Promoting physical activity among overweight and obese children: a randomised controlled trial comparing a physical activity program, a dietary program and a combined physical activity plus dietary program
Doctor of Philosophy
Faculty of Education
Cliff, Dylan P., Promoting physical activity among overweight and obese children: a randomised controlled trial comparing a physical activity program, a dietary program and a combined physical activity plus dietary program, Doctor of Philosophy thesis, Faculty of Education, University of Wollongong, 2008. http://ro.uow.edu.au/theses/1795
Childhood overweight and obesity is prevalent in both developed and developing countries world-wide, and urgent and effective response is required. To date, methodological limitations in paediatric obesity treatment trials have precluded recommendations advocating specific treatment strategies. Physical inactivity is implicated in the aetiology of obesity, however, published experimental trials evaluating interventions designed to promote physical activity in overweight and obese children have been compromised by the same methodological limitations as many paediatric obesity treatment trials. The aim of this study was to compare the efficacy of the following interventions for the promotion of habitual physical activity, fundamental movement skill proficiency and perceived competence and for reducing adiposity in overweight and obese children: a child-centred physical activity skill-development program (PA), a parent-centred dietary modification program (DIET) and a childcentred physical activity skill-development program plus a parent-centred dietary modification program (PA+DIET).
The current study was an assessor-blinded, multi-site, randomised controlled trial. All interventions were delivered over a 6-month treatment period and included a 10-week intensive face-to-face program and a 3-month maintenance phase. Outcome assessments at baseline and 6- and 12-month follow-up included: objectively measured physical activity (total physical activity and percent of time in moderate, vigorous and moderate-to-vigorous physical activity), video-assessed fundamental movement skill proficiency (locomotor skills, object-control skills and gross motor quotient), domainspecific perceived competence (athletic/physical, social/peer acceptance, scholastic/cognitive competence, behavioural conduct, physical appearance and globalself-worth), and adiposity (BMI z-score and waist circumference). Primary analyses were conducted following the intention-to-treat principle using linear mixed models.
Of the 165 participating overweight or obese children who completed BMI assessments at baseline, 114 (69%) and 106 (64%) were retained at 6- and 12-month follow-ups, respectively. Study findings indicated that improvements in fundamental movement skill proficiency outcomes were greater in PA and PA+DIET participants than DIET participants at 6-months, though not at 12-months. Despite these changes, perceived athletic/physical competence and habitual physical activity were not found to differ between groups 6- or 12-months after the beginning of treatment. Within-group findings indicated that the PA program influenced children’s perceived competence in the physical activity and social domains, while the DIET program enhanced children’s perceptions of their physical appearance and behavioural conduct. Subsequently, the combined PA+DIET program resulted in within-group improvements in selfperceptions at 6-months and 12-months in all of the domains influenced individually by the physical activity and dietary treatments. All three evaluated treatments were associated with improvements in BMI z-score at 6-months, with maintenance of improvements apparent in all groups at 12-month follow-up. Moreover, both the DIET program and, to a lesser degree, the PA+DIET program were associated with greater reductions in adiposity at 6- and 12-months, compared with the PA group, indicating that these two programs were more efficacious for reducing adiposity in overweight and obese 5- to 9-year-old children.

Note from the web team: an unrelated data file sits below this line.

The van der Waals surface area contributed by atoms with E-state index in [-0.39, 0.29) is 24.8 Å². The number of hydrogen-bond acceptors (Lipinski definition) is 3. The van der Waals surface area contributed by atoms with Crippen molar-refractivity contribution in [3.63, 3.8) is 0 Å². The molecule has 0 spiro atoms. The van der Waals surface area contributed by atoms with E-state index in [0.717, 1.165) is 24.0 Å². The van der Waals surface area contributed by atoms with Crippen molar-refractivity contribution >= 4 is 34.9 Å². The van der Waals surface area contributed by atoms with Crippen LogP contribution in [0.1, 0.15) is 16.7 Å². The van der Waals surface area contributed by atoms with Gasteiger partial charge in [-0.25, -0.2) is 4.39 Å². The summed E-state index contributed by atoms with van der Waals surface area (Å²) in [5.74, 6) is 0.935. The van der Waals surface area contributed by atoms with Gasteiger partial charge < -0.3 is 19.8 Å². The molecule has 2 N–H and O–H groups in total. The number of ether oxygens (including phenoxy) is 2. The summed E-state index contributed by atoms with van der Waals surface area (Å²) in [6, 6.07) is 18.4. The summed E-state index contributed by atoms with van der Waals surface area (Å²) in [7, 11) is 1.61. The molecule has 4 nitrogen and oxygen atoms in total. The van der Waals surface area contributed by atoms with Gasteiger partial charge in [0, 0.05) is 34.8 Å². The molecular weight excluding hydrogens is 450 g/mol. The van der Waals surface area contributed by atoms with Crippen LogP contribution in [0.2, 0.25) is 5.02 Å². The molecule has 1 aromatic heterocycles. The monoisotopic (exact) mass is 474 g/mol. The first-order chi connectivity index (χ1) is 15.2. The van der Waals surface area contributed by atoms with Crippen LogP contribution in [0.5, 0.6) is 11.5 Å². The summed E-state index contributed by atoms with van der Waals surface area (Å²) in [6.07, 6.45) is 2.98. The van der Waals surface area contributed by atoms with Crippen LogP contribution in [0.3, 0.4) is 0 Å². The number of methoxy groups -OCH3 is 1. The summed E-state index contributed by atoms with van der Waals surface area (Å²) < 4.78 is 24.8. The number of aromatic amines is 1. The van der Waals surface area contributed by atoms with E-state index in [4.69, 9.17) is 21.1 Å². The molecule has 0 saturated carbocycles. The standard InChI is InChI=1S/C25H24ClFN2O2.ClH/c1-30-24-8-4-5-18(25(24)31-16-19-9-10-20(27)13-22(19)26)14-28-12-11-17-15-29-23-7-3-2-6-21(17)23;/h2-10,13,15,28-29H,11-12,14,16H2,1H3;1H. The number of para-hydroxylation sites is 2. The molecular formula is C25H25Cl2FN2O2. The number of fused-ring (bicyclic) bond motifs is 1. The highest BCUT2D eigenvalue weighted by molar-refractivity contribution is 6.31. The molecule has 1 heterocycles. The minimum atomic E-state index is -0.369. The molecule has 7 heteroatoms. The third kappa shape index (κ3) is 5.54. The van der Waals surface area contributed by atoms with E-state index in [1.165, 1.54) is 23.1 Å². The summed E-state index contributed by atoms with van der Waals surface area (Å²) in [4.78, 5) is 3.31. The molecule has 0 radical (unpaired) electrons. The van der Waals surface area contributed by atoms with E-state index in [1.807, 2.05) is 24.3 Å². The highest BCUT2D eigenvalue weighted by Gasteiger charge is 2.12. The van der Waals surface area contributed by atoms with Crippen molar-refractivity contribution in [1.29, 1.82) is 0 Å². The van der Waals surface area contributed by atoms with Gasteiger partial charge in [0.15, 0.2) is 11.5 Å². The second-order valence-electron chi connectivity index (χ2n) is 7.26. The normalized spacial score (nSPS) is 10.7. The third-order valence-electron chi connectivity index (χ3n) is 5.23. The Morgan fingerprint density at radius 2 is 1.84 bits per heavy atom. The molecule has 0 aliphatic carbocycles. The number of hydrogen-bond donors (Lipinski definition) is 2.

In light of the study findings, the child-centred physical activity skilldevelopment program was considered efficacious for enhancing overweight and obese children’s fundamental movement skill proficiency in the short-term. However, a beneficial effect of treatment to participants’ habitual physical activity could not be established. To enhance the program’s impact on fundamental movement skill proficiency in the long-term, and on perceived athletic/physical competence and habitual physical activity, modifications to the program should be considered, including: i) delivering the program content over a longer treatment period (e.g. 20-weeks) or reducing the content by focusing on the most enjoyable movement skills and those that predict child physical activity behaviour, ii) further parent-centred physical activity treatment sessions, and iii) greater focus on parent-centred behaviour modification strategies for physical activity.
Where improvement in a wide range of behavioural, psychological and physiological outcomes is desired, the combined PA+DIET program would be recommended. This program resulted in improvements in overweight and obese children’s movement competency, perceived competence and adiposity in the shortterm and, in some cases, at 12-month follow-up, illustrating its efficacy in the treatment of obesity and related behavioural and psychosocial outcomes in children. As such, effectiveness trials are warranted to examine the transferability of the PA+DIET program in community settings. The promotion of physical activity and the prevention and treatment of obesity in childhood are issues central to the current and future health status of people in many countries, and are therefore issues that warrant further consideration and continued research efforts.